I’m starting my exploration of the Loire valley at the small village of Port-St-Pere, 20km south-west of Nantes. Le Fief Saint Mars is a small winery run by Michael Goulin, who seems rather young to have his own business. His family have been making wine in the region for 4 generations on their 16 hectare vineyard next to the Acheneau River. I discovered this little gem in the French Passions Guide, which joins together farmers, winegrowers and craftsmen with motorhome travellers. They offer you a safe place to stay the night and the chance to taste their products with no obligation to buy anything. However for me, the main reason for visiting is to sample and buy the produce.
I am greeted on arrival by a very boisterous wolf with one brown eye and one blue one. He is followed by his owner, Michael who invites me inside his cave (wineshop) to taste the wines. The muscadet is the local favourite and it’s deliciously fresh and light. He also sells chardonnay, my personal favourite, so I end up with two bottles of each for the bargain price of €13.
The next day I am driving along the south bank of the Loire River flanked by fields of vines. It is the end of the season. There are few grapes to be seen and the leaves are changing colour from green to brown to red. I find myself in the town of Chalonnes-sur-Loire which is home to another winemaker called Francois Picherit. His winery – Domaine des Coteaux Blancs produces the local rose d’Anjou and also a rather nice sweet wine called Coteaux du Layon (€7).
I sip a glass while I watch the grape pickers returning from the fields. They rinse out their blue plastic baskets and the grapes, which are stored in a sealed metal container attached to a small tractor, are poured into a conveyer which takes them up to the pressing machine. Francois has just emptied the dried pulp and stalks from the machine to make way for the new load, the juice of which will flow down the 2 inch wide pipe and into the vats. Meanwhile the workers head for a large room filled with oak barrels at the back of the farm and they invite me to join them for another glass of wine and some freshly baked tarts of flaky pastry with a brown sugar filling. A sugar rush is just what they need after a hard day’s work picking grapes. I feel very welcome but a little bit guilty that I haven’t earned my share.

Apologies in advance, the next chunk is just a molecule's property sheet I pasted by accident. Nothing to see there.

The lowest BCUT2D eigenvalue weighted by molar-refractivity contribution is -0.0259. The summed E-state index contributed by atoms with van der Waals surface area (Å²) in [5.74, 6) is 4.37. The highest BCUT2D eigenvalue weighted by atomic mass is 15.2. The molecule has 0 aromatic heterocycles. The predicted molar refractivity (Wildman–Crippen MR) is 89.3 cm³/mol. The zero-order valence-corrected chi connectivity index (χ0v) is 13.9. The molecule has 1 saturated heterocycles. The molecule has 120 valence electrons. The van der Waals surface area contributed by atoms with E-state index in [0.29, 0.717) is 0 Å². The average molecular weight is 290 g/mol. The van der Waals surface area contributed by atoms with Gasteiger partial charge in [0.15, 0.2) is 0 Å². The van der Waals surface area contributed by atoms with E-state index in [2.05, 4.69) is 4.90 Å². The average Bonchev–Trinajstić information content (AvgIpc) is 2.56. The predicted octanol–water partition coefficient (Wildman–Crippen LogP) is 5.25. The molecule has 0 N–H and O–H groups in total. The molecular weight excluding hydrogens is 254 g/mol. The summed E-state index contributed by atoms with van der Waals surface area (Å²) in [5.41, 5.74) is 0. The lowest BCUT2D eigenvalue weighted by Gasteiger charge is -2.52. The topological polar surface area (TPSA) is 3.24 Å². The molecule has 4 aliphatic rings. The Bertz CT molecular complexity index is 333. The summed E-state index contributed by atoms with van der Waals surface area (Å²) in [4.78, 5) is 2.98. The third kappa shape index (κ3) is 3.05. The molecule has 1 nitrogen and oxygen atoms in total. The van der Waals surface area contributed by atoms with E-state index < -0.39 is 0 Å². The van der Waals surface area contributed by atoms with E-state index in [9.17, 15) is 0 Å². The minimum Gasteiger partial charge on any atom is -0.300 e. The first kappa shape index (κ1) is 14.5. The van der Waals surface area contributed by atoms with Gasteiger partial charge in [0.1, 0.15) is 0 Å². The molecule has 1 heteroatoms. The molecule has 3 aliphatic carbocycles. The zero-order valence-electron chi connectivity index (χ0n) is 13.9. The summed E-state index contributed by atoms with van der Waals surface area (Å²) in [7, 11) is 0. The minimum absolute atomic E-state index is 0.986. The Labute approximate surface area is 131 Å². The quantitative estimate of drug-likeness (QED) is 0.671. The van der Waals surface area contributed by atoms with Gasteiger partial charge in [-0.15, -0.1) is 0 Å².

Continuing along the Loire valley I head for Samur, known for its sparkling white wine, not dissimilar to champagne. The city is dominated by a large white stone chateau which sits high up on the hill like a king on a throne surveying his penitent subjects. Next to the tourist office is the Maison du Vin (the house of wine) where Alexia invites me to try some of the locally produced wines and tells me about the regions and their specialities. The sparkling wine is very dry and definitely not to my liking and the strong red is heavy in tannins and leaves a damp woody aftertaste on my tongue.
Rather than buy wine from the Maison du Vin, I decide to drive a short way out of town to the tiny village of Chaintre which is surrounded by vines of the Domaine de la Cune. Jean-Luc greets me in the office. He runs the winery, along with his brother, Jean-Albert. It is such a lovely afternoon that I ask if I can take a walk among the vines. He obligingly produces a map with three walks marked on it and recommends the 4 km walk up the hill for stunning views of the vineyards. It is a lovely walk amongst the vines and through pockets of dense oak forest. By the time I return, the sun is setting and I’m ready to taste their wines. I try two reds from consecutive years. There is a marked difference in the taste, which Jean-Luc tells me is due to the different weather conditions and the times when the cabernet franc grapes were harvested. A third red is delightfully named after his two children (Charl’Anne). It is a gold medal winner and definitely the best of the three but alas, beyond my budget.